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Clinical decisions on LDL-C management currently rely on a measure at one time point, typically middle age. A new study suggests burden begins early and so should assessment.
Cumulative LDL-C exposure during early adulthood and middle age was associated with risk of incident coronary heart disease (CHD) events, independent of midlife LDL-C level, according to results of a recent pooled cohort analysis that included >18 000 participants.
"The findings suggest that maintaining an optimal level of LDL-C throughout young adulthood and middle age can minimize the lifetime risk for atherosclerotic cardiovascular disease," concluded the researchers, writing in JAMA Cardiology.
Implications of the findings go even further, according to editorial writers Ann Marie Navar, MD, PhD, University of Texas Southwestern Medical Center in Dallas, and Gregg Fonarow, MD, University of California Los Angeles, who state that “…the current guideline-endorsed paradigm of deferring the treatment of mild and moderate elevations of LDL-C levels in young adults not only misses a critical opportunity for prevention but also unnecessarily allows lipid-related risk to accumulate for decades."
As context for their research, investigators led by Yiyi Zhang, PhD, of Columbia University Medical Center in New York City, point to the limited number of studies that have examined long-term exposure to LDL-C and the impact over time on cardiovascular disease (CVD) risk. The current body of evidence, they say, reflects observation of the association of LDL-C level and CVD at a single point in time, eg, middle or older age.
Zhang and colleagues drew data for the analysis from 4 large, US community-based prospective cohort studies: The Atherosclerosis Risk in Communities Study, Coronary Artery Risk Development in Young Adults Study, Framingham Heart Study Offspring Cohort, and Multi-Ethnic Study of Atherosclerosis.
Study inclusion was limited to participants aged 18 to 60 years with data for ≥ 2 LDL-C measures taken at least 2 years apart with at least 1 of the LDL-C measures occurring during middle age at 40 to 60 years. Excluded from the final analysis were individuals with existing CVD before the index visit (last study visit between ages 40 and 60 with an observed LDL-C measure) and those with missing covariate data.
The final study population comprised 18 288 individuals with a mean age of 56.4 years at index visit; 10 309 were women and 12 980 identified as non-Hispanic White.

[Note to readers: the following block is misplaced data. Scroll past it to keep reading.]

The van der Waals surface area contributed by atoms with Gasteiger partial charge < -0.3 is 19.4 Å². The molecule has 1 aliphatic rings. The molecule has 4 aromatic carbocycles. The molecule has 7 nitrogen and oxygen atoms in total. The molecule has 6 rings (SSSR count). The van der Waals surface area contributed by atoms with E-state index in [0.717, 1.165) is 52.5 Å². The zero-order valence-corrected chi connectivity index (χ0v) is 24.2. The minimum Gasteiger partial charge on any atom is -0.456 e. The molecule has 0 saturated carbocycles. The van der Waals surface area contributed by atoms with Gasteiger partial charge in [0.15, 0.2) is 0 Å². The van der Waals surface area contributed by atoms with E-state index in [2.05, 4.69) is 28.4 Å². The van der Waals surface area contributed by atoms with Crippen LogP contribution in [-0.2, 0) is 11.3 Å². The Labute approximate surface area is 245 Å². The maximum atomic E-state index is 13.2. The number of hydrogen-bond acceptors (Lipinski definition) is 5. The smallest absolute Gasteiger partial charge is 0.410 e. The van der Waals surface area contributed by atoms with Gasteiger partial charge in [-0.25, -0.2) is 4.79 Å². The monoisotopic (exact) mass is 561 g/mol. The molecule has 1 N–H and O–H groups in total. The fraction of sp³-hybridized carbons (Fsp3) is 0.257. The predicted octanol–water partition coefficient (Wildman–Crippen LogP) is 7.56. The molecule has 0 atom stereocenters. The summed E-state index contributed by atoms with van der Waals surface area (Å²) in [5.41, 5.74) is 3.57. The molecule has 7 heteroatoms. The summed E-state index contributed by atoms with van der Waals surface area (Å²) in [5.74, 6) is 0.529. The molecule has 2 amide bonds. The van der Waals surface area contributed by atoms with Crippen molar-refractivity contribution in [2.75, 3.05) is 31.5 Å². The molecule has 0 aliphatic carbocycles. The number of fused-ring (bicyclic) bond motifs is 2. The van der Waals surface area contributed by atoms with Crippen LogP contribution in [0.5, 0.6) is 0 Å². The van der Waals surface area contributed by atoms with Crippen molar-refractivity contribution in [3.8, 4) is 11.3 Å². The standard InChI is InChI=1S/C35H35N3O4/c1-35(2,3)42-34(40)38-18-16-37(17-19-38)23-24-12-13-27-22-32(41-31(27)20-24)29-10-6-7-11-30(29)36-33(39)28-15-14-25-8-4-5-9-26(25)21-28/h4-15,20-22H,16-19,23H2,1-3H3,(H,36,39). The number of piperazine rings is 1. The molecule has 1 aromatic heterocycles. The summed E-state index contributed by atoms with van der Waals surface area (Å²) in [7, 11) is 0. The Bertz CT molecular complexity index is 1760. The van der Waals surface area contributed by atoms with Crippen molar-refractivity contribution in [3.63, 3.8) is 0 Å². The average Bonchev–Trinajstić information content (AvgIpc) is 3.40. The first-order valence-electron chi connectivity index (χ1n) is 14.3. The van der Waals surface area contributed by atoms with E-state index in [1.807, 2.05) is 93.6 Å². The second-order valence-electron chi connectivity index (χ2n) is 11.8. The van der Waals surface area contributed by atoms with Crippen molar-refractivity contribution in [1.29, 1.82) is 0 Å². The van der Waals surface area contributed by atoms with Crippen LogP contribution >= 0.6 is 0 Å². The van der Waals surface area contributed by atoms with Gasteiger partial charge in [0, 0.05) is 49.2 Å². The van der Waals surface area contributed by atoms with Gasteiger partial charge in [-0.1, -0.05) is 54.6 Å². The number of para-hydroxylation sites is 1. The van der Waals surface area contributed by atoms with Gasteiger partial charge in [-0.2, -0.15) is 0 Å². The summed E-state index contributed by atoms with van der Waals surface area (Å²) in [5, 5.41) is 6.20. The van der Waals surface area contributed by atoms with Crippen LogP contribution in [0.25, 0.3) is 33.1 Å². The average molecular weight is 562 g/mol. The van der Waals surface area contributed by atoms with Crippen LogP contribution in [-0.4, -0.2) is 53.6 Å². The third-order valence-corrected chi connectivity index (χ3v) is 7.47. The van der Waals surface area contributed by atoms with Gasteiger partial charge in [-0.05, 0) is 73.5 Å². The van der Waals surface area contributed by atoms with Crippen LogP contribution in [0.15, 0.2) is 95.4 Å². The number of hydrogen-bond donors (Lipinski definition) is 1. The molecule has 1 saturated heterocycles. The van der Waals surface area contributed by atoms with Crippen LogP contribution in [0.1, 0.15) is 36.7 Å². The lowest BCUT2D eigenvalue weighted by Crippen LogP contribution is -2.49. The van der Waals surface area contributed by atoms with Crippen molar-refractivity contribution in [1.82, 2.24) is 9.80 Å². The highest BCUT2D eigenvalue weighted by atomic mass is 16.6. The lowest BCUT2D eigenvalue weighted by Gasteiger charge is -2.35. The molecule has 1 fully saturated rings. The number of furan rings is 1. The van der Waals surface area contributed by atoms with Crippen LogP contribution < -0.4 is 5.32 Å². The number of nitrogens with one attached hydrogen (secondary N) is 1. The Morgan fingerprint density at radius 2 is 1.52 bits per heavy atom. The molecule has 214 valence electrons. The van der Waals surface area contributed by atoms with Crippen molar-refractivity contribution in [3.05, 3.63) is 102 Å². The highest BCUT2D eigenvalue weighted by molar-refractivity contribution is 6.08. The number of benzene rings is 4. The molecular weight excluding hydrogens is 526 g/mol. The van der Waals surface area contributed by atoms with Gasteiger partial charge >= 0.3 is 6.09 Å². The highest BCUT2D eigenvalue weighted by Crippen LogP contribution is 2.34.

The primary exposures of interest to Zhang et al were cumulative exposure to LDL-C, time-weighted average (TWA) LDL-C, and LDL-C slope change from age 18 to 60 years and their association with incident CHD, ischemic stroke, and heart failure
The median follow up was 16 years during which there were 1165 CHD, 599 ischemic stroke, and 1145 heart failure events.
In the multivariable Cox proportional hazards regression model that adjusted for the most recent LDL-C level measured during middle age and for other CVD risk factors, hazard ratios (HR) for CHD were:
Investigators found no association between any of the LDL-C variables and ischemic stroke or heart failure.
They found that associations were similar in women HR 1.82 (95% CI, 1.07 - 3.10) and men HR 1.67 (95% CI, 1.06 - 2.64).
In participants who never used lipid-lowering medication (n = 15 626), investigators found that TWA LDL-C level remained significantly associated with incident CHD (HR 1.54; 95% CI, 1.08 - 2.18).
“We found that higher levels of exposure to cumulative LDL-C and TWA LDL-C during young adulthood and middle age were associated with an increased risk of incident CHD events, even after adjusting for the most recent LDL-C level during middle age,” wrote authors in the study’s Discussion.
Given that no association was found between LDL-C slope and CHD after adjusting for midlife LDL-C level or measures of cumulative LDL-C level and other cardiovascular events (ie, ischemic stroke, heart failure), Zhang and colleagues suggest that “current LDL-C level and cumulative LDL-C burden are independently associated with CHD risk.”
"Moreover, given that the risk of developing atherosclerotic plaques and CHD events is associated with the cumulative exposure to LDL-C, it is plausible that achieving optimal lipid levels early in life and maintaining those optimal levels throughout adulthood may prevent incident CHD events better than the current paradigm of deferring lowering LDL-C levels to later in life when atherosclerosis is likely already advanced."
Reference: Zhang Y, Pletcher MJ, Vittinghoff E, et al. Association between cumulative low-density lipoprotein cholesterol exposure during young adulthood and middle age and risk of cardiovascular events. JAMA Cardiol. Published online September 22, 2021. doi:10.1001/jamacardio.2021.3508
Editorial: Navar AM, Fonarow GC. Transforming the paradigm for lipid lowering. JAMA Cardiol. Published online September 22, 2021. doi:10.1001/jamacardio.2021.3517